Review Article Open Access

Fishing for “16 Psyche”

Relly Victoria Virgil Petrescu1
  • 1 Bucharest Polytechnic University, Romania
Journal of Aircraft and Spacecraft Technology
Volume 4 No. 1, 2020, 136-151


Submitted On: 20 July 2020 Published On: 10 September 2020

How to Cite: Petrescu, R. V. V. (2020). Fishing for “16 Psyche”. Journal of Aircraft and Spacecraft Technology, 4(1), 136-151.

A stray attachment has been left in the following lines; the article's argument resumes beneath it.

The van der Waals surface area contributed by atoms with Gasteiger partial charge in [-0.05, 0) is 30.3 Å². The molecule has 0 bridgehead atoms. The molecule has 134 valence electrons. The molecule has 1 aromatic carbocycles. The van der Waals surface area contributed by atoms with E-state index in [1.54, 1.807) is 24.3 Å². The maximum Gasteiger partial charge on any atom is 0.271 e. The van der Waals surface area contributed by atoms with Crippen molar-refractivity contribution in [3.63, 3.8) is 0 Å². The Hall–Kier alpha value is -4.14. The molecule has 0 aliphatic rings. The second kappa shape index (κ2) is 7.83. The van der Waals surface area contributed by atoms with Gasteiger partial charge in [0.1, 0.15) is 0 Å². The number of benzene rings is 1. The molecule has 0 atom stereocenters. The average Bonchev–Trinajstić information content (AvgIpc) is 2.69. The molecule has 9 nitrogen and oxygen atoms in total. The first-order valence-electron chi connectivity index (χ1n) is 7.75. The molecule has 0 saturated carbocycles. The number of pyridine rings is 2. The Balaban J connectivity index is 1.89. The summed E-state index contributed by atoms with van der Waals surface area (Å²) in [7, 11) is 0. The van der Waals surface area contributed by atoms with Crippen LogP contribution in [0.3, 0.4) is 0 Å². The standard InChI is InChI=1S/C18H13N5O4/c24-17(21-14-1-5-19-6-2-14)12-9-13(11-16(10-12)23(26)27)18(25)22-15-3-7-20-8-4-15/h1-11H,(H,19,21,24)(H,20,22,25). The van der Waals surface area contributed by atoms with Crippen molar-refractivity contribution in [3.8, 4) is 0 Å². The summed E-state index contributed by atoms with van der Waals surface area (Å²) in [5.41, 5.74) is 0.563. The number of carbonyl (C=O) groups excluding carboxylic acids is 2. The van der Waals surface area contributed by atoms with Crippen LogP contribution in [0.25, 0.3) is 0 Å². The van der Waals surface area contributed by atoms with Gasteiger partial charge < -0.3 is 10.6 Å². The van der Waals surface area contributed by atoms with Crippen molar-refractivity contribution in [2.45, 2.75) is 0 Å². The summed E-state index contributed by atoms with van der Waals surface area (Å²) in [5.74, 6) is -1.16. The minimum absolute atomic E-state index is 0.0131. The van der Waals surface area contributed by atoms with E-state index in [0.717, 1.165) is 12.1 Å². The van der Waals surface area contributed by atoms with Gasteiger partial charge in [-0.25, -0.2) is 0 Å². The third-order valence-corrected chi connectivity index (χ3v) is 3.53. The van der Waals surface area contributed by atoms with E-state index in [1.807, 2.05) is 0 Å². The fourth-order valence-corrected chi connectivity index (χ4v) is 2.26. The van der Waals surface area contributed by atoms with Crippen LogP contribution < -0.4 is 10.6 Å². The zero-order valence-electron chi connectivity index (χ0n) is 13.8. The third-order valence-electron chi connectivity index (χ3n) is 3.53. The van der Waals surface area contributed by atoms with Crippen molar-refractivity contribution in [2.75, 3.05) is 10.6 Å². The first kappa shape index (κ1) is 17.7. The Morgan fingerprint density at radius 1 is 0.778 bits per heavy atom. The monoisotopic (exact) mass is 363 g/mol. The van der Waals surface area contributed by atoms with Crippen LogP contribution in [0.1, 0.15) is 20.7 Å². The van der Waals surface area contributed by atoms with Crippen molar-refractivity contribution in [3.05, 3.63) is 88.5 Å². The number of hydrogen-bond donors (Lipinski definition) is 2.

16 Psyche is one of the most massive asteroids in the asteroid belt. This object has a diameter of over 200 km and contains about 1% of the mass of the entire asteroid belt. It is believed to be the exposed iron core of a protoplanet and is the most massive metallic M-type asteroid. It was discovered by the Italian astronomer Annibale de Gasparis on March 17, 1852, in Naples and named after the Greek mythological figure Psyche. The prefix "16" means that it was the sixteenth minor planet in the order of discovery. 16 Psyche is the most massive metallic asteroid of type M. Radar observations indicate a fair pure iron-nickel composition. For a long time, scientists have imagined the possibility of fishing for metals from asteroids, or meteorites, close to our planet. Today, those predictions may come true. NASA is going to build a robot, called "Psyche", which will have the mission to explore an asteroid in the main asteroid belt between Mars and Jupiter. The asteroid "16 Psyche" has a diameter of 226 kilometers and is made of metals such as iron, nickel and gold. The metals that make up this unique asteroid could be worth more than $ 10 trillion. Radar observations indicate that Psyche has a dense and mostly metallic composition, consistent with one of the highest radar albedos in the asteroid belt (0.37±0.09). The psyche appears to have a surface that is 90% metallic and 10% silicate rock, with 6±1% orthopyroxene. Scientists believe that these metals can be mostly iron and nickel. NASA's infrared telescope installation at Mauna Kea Observatories reported evidence (~ 3 μm absorption characteristics) of hydroxyl ions on the asteroid in October 2016 that could suggest water ice. Because the psyche is believed to have formed in dry conditions without the presence of water, hydroxyl could have reached the psyche through previous impacts of low-carbon asteroids. The psyche appears to be an exposed metal core or a fragment of a metal core in a larger differentiated parent body, about 500 kilometers in diameter. If the Psyche is really one, there could be other asteroids in similar orbits. However, Psyche is not part of any identified asteroid family. One hypothesis is that the collision that formed the Psyche occurred very early in the history of the Solar System and all other remains were transformed into fragments by subsequent collisions or had their orbits beyond recognition. However, this scenario is considered to have a probability of only 1%. An alternative is that the psyche has been broken by impacts, but not catastrophically. In this case, it may be a candidate for the parent body of mesoseiderites (a class of meteorites with stony stones). Another possibility is that the Psyche is the end of the various relic bodies left by the formation of the inner planet. The asteroid's mantle may have been stripped not of a single collision, but of multiple (> 3) relatively slow side collisions with bodies of comparable or larger size. What is left is a metal core covered by a thin layer of silicates, which is revealed spectrally. In such a case, the Psyche would be analogous to Mercury, but much less massive.

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